10.4 Use of a Weather-Aware National Airspace Simulator to Evaluate Air Traffic Management Benefits Attributed to Enhanced Aviation Weather Decision Support

Thursday, 10 January 2013: 11:45 AM
Room 17A (Austin Convention Center)
Michael Robinson, AvMet Applications, Inc., Reston, VA; and A. Klein
Manuscript (523.3 kB)

Adverse weather remains the most disruptive constraint in the National Airspace System (NAS), contributing to the vast majority of air traffic delay, cancellation, and diversion impacts that occur annually. To mitigate these weather impacts, FAA traffic managers have developed several tools, procedures, and traffic management initiatives (TMI) that allow them to more proactively manage and match air traffic demand against weather-reduced airspace capacity. Moreover, the FAA, NOAA, and various research and development organizations have developed a number of weather decision support tools, forecasts, and guidance aids to assist traffic managers with decisions-making for proactive impact mitigation. Traffic management and weather decision support is evolving, however, and as the NAS moves towards NextGen operations, more innovations on both fronts will be required.

A prime challenge to developing and fielding new weather decision support designed for air traffic management (ATM) applications is evaluating and demonstrating operational benefits which justify its procurement and fielding, particularly in this current climate of budget austerity. Claimed benefits must be clear, well articulated, robust and well exercised, and readily defendable for FAA Investment Reviews. Ideally, this is accomplished via NAS simulations, but historically, NAS models have not been able to combine weather (actual and forecasts), airspace resources, realistic traffic, and TMIs with both the needed resolution and sufficient computational capabilities to assess potential ranges of outcomes (and potential benefits) across perhaps hundreds of modified simulation scenarios and parameterizations.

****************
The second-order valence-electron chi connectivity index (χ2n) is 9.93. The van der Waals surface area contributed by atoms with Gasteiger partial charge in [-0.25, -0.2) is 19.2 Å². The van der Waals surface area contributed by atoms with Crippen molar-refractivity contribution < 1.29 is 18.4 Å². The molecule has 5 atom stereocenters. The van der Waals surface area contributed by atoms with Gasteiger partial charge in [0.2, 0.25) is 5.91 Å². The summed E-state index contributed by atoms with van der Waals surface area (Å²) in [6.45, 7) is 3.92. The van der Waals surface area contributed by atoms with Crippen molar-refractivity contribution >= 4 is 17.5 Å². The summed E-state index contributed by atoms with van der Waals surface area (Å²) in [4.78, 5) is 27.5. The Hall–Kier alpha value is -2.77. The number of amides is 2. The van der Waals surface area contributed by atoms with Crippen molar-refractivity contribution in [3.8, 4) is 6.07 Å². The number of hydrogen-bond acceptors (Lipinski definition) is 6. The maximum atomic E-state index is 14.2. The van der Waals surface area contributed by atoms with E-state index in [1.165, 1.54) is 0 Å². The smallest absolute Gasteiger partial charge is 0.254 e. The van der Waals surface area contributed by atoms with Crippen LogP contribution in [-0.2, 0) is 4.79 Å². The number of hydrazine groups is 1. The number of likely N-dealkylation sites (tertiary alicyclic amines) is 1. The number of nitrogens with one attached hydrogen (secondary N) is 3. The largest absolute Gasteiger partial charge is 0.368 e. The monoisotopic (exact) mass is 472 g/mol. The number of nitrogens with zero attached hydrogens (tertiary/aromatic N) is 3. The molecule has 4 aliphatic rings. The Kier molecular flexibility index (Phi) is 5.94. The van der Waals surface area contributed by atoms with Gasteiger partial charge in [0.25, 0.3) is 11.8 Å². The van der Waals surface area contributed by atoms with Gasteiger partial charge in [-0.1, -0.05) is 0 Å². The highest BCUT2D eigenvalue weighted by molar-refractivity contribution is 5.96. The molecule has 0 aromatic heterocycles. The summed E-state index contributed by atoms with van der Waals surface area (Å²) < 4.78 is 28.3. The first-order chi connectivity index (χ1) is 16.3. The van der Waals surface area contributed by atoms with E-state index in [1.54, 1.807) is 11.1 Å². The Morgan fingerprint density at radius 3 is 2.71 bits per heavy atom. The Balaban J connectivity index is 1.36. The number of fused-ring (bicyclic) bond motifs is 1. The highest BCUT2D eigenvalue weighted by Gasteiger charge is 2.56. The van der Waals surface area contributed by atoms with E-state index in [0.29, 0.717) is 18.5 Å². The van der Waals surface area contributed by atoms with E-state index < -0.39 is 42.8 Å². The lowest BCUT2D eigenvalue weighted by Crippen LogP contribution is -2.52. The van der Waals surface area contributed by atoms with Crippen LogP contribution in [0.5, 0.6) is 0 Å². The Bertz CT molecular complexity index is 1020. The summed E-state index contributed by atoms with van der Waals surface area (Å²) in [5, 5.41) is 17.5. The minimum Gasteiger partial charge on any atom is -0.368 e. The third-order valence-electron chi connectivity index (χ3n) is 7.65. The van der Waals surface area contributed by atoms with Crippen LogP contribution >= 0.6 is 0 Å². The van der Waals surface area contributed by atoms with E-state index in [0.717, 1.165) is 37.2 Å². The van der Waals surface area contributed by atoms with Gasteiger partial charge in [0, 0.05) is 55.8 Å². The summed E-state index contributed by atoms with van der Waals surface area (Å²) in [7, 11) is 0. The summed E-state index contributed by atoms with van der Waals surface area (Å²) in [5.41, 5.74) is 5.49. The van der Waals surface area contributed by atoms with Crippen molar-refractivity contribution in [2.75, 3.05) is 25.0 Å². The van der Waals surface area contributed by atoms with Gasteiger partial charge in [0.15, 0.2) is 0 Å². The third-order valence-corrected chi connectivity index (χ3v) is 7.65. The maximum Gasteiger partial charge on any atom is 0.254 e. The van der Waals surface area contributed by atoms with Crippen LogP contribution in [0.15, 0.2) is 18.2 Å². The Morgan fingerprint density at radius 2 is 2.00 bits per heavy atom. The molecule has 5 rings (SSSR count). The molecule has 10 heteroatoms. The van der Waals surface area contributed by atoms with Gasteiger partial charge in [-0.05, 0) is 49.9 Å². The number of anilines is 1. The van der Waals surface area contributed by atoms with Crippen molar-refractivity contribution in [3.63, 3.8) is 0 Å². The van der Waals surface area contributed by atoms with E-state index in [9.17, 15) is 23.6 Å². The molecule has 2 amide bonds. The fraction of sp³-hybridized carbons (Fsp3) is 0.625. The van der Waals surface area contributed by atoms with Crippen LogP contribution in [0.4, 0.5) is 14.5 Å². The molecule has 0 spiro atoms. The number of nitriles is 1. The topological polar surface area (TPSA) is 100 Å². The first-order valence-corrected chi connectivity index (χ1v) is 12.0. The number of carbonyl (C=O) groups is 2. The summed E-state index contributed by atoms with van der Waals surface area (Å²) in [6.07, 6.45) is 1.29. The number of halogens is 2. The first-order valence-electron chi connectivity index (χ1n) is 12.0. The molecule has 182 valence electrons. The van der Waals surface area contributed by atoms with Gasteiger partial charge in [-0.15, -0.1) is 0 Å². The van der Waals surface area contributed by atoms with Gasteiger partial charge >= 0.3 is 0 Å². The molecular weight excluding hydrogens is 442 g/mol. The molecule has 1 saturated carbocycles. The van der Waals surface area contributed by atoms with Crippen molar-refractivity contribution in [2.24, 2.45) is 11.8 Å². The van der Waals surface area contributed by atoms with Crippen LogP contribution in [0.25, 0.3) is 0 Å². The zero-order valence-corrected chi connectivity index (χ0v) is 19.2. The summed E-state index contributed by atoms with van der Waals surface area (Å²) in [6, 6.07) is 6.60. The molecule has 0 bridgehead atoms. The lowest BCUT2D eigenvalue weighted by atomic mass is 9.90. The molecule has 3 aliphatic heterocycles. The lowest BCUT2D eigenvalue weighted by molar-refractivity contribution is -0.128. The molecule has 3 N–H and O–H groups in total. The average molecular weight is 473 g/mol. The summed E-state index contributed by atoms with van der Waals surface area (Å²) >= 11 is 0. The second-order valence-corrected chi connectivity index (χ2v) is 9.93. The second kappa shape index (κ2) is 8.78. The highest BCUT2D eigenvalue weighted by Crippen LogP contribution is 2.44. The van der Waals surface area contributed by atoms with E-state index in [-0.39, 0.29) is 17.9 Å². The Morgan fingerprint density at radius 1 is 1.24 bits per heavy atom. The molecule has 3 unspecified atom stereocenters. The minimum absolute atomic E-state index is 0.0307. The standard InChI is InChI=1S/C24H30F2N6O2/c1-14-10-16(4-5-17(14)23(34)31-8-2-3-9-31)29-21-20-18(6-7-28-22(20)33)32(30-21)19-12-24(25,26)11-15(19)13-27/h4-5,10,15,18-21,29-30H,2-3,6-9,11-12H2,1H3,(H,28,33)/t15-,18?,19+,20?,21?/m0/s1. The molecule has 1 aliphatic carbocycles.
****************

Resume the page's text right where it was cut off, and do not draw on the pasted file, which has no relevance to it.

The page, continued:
The Dynamic Airspace Rerouting Tool (DART) is a weather-aware superfast-time NAS simulator that can intelligently model the impact of varied weather and forecast (convective and non-convective) and the system's response in the form of reroutes, delays, cancellations, or diversions for 50,000+ flights across a day of U.S. CONUS operations. This paper describes how DART is being used to evaluate and objectively estimate ATM benefits associated with 0-2 hour and 2-8 hour reflectivity and echo tops forecasts to be provided by the NextGen Weather Processor (NWP). A unique DART feature developed for this research is the hybrid simulation mode, where a set of historical TMIs or user-designed “what-if” alternative TMIs can be enforced while all other NAS events and responses are simulated by DART automatically. As a result, simulated NAS response differences (and differences in delay, cancellations, etc.) with and without NWP-derived TMI decisions can be objectively analyzed (and even reviewed in “side-by-side” playback mode) for targeted and robust benefits estimates.

The DART modeling approach and initial results for estimating NWP benefits based on the simulated NAS response to individual NWP-derived TMI decisions will be presented. Plans, methodologies, and initial results for extending DART-derived benefits by explicitly accounting for forecast uncertainty, user risk, batch random processing for varied and binned impact severity, and capturing detriments associated with potentially poor TMI decisions based on inaccurate forecasts will also be provided.

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